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I had the need to go to Hiroshima to go learn more about what I missed in history class. Everyone else had other plans today, so I figured I would go alone and take the Shinkansen by myself for the first time. I was pretty nervous for the whole experience and spent quite some time debating on even going because I fear going to places by myself. But I managed to work up the courage to go.

Once I arrived in Hiroshima, I made my first stop at the dome. I saw many tourists speaking all sorts of different languages and taking photos while I was there. First, I decided to get quite a few photos of the dome before really beginning to analyze the structure. Once I  began analyzing the dome, it started to pain me knowing how this building came to the current state it is in.

Being in such close proximity to what was once such a gorgeous building prior to the bomb broke my heart. I find it hard to believe that as humans, we can hurt one another so much. As I circled around the dome, I spent some time reflecting on thoughts regarding how mankind can be so cruel. I was also trying to mentally process exactly where I was standing at that very moment. It’s such a difficult concept to grasp that I was standing on soil that was hit by a nuclear weapon. Soil that so much suffering occurred on.

After my time at the dome, I made the short walk to the museum and that’s when I began the emotional roller coaster. Upon entering the museum, I was greeted by a wall that once showed how Hiroshima looked like prior to the bomb. But once I made my way around, I was greeted with a wall that appeared nearly identical to the last wall, except replaced with a photo of the tragic aftermath.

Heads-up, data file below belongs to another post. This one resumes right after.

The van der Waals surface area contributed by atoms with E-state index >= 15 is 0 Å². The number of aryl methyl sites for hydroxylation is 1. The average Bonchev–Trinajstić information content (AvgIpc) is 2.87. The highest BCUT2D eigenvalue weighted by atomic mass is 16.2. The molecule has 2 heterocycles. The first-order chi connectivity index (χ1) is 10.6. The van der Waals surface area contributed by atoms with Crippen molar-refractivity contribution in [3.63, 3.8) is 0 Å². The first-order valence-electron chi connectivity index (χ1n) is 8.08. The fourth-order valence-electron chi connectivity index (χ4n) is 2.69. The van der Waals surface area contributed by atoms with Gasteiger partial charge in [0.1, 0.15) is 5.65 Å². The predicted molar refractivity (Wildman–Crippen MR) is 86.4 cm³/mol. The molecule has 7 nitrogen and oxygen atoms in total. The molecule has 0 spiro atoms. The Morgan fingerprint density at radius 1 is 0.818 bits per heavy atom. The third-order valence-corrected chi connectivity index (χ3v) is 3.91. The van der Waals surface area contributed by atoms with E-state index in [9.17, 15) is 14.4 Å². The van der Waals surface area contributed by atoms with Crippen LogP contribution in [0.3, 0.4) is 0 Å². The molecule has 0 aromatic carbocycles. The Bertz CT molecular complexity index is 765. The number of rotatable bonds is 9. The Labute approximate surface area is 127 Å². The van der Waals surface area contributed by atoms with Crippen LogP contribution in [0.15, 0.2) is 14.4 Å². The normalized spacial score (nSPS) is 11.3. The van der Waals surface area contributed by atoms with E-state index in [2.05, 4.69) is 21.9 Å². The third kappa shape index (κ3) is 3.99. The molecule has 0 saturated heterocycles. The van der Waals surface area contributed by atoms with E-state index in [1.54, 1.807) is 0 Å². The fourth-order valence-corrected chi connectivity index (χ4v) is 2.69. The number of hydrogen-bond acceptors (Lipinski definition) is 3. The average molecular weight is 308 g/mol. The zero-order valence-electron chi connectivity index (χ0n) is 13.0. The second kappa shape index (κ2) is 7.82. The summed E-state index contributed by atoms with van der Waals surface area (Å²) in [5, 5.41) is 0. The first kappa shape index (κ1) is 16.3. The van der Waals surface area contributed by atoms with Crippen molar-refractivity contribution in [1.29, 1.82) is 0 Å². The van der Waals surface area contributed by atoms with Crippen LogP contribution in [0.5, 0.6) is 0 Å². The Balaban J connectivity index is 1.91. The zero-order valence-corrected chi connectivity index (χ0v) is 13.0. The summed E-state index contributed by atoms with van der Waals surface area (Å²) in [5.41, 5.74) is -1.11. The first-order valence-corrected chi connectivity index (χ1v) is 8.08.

The museum afterwards then took me on a journey that involved a lot of reading and moments of silence. I went from panel to panel reading how the Manhattan Project came to be, how an atomic bomb works, and the process that occurs after a bomb is detonated. There was even a panel that described political efforts to remove nuclear weapons. While this was all sad enough to take in, I wasn’t prepared for the part of the museum that showed the actual clothes and items that belonged to victims of this tragedy. I held back many tears and had a constant pit in my throat and chest this whole time I spent in this sector of the museum.

There were occasions even where I had to move quietly away to take a small break from what I was seeing. Going back to where I was looking at objects left behind by the victims, a thought occurred to me. What was it like for those who put these items out on display? Was there absolute silence in the room? Were tears being shed? I’m not sure I would like to find out the answer to that question.

After my journey in the museum and buying a few souvenirs from their shop. I made my way to the people memorial. I browsed the memorial for a bit, and wish I could’ve stayed longer, but it was becoming too much for me to emotionally take in. As I was walking out from this building, the employees for a Hiroshima local radio station ran up to me to interview me on my experience in Hiroshima. I got a bit nervous but I agreed to be interviewed.

I was asked questions as to where I was from, why I chose to visit Hiroshima, and how I felt being an American in Hiroshima. The harder questions were more difficult for me to respond to, because I struggle putting my thoughts and emotions into words; especially on the spot. After my interview, I ended up chatting with the interviewer and he told me how he was from America and how he is an author. He gave me a signed copy of his book that he wrote on Hiroshima. I was very happy to receive this gift and felt very grateful.

At this point, I noticed my time was running short. So I decided to spend an hour shopping for a skirt and grab a quick bite to eat before going back to Kyoto. I got some nice and very affordable clothes while I was in Hiroshima, and I also got some Japanese donuts since I didn’t really see much food around the area I was in. The whole time I spent shopping, I kept reflecting on what I witnessed in Hiroshima. I know it definitely changed my perspective on life and on humanity in multiple ways. I just am trying to really comprehend exactly how.

I’m currently writing this while I’m on the Shinkansen back to Kyoto. I’ll be uploading this once I’m home on wifi!

Till next time!